As much a style and design icon as it is a hero within the off-roading community, the Jeep JK Wrangler bridged the gap between hardcore niche adventure vehicle and mass market appeal.
But while the JK was and is less painful to live with and drive than previous generations, make no mistake, this is fundamentally an incredibly capable off-roading machine softened slightly for the road and therefore, is compromised for it.
Throw in a very questionable reputation for reliability and mechanical longevity and you really must ask yourself, are you buying a Wrangler for the right reasons and are you willing to deal with not only its idiosyncrasies but its potential for financial and mental stress?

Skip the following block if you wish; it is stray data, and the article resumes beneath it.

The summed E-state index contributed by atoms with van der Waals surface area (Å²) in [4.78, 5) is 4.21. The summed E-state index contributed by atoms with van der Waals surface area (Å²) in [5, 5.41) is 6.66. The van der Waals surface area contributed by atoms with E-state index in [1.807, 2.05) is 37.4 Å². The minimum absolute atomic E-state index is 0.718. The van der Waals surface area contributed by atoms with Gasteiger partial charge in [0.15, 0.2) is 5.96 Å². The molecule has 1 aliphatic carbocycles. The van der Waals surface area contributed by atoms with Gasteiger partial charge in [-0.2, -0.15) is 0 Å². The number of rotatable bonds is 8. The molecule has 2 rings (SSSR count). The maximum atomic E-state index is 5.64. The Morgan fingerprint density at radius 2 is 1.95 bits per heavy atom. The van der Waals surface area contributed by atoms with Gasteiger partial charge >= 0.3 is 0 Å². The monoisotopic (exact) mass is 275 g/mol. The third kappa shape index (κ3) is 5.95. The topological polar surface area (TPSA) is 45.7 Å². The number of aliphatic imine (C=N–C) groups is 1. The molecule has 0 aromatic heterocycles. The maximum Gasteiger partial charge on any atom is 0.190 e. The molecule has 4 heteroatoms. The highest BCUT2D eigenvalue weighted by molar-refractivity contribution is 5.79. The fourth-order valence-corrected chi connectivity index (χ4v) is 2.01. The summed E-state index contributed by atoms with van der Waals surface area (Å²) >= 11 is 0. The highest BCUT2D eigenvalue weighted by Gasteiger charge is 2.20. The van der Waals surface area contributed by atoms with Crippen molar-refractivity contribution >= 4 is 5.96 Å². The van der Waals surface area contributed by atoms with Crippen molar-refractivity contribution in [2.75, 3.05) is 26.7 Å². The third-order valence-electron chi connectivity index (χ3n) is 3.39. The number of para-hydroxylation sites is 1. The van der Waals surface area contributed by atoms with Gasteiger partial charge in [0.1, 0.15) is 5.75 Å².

In Australia, the JK Wrangler range was based around 3 core models with various special and limited editions featuring throughout its lifecycle.
This, the third-generation Jeep Wrangler is considered the least dependable. It has the most complaints and lowest-rated reliability among consumers, with multiple issues affecting every part of the vehicle.
While Jeep updated the Wrangler every year, 2011 saw the Wrangler receive a mid-cycle restyle, receiving a redesigned interior and a host of tech and equipment upgrades. 2012 saw the introduction of the 3.6-litre Pentastar V6.
Which one do we recommend, if at all? Read on.